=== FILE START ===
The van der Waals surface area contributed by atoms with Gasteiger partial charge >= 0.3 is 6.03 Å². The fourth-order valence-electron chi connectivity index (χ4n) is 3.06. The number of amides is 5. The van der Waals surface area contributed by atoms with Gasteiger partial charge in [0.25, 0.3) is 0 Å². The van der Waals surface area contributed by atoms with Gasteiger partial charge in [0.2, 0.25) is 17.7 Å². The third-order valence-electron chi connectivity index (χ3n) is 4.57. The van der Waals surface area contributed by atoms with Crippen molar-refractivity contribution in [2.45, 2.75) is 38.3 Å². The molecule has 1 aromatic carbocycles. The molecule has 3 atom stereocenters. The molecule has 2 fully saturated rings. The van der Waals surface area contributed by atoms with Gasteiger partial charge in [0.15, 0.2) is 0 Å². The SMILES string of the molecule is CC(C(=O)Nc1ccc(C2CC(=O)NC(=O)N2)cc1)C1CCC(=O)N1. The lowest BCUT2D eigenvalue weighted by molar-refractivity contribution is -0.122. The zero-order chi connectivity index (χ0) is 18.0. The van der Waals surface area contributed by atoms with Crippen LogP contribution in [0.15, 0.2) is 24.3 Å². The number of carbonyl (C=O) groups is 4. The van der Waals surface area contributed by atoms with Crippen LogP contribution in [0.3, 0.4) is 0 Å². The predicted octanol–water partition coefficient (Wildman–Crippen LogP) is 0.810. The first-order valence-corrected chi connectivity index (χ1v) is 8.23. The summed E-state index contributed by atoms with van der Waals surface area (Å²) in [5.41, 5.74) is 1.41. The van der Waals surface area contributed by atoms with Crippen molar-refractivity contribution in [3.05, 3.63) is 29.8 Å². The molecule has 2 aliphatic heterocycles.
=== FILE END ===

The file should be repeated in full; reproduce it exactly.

The van der Waals surface area contributed by atoms with Gasteiger partial charge >= 0.3 is 6.03 Å². The fourth-order valence-electron chi connectivity index (χ4n) is 3.06. The number of amides is 5. The van der Waals surface area contributed by atoms with Gasteiger partial charge in [0.25, 0.3) is 0 Å². The van der Waals surface area contributed by atoms with Gasteiger partial charge in [0.2, 0.25) is 17.7 Å². The third-order valence-electron chi connectivity index (χ3n) is 4.57. The van der Waals surface area contributed by atoms with Crippen molar-refractivity contribution in [2.45, 2.75) is 38.3 Å². The molecule has 1 aromatic carbocycles. The molecule has 3 atom stereocenters. The molecule has 2 fully saturated rings. The van der Waals surface area contributed by atoms with Gasteiger partial charge in [0.15, 0.2) is 0 Å². The SMILES string of the molecule is CC(C(=O)Nc1ccc(C2CC(=O)NC(=O)N2)cc1)C1CCC(=O)N1. The lowest BCUT2D eigenvalue weighted by molar-refractivity contribution is -0.122. The zero-order chi connectivity index (χ0) is 18.0. The van der Waals surface area contributed by atoms with Crippen LogP contribution in [0.15, 0.2) is 24.3 Å². The number of carbonyl (C=O) groups is 4. The van der Waals surface area contributed by atoms with Crippen LogP contribution in [0.3, 0.4) is 0 Å². The predicted octanol–water partition coefficient (Wildman–Crippen LogP) is 0.810. The first-order valence-corrected chi connectivity index (χ1v) is 8.23. The summed E-state index contributed by atoms with van der Waals surface area (Å²) in [5.41, 5.74) is 1.41. The van der Waals surface area contributed by atoms with Crippen molar-refractivity contribution in [3.05, 3.63) is 29.8 Å². The molecule has 2 aliphatic heterocycles.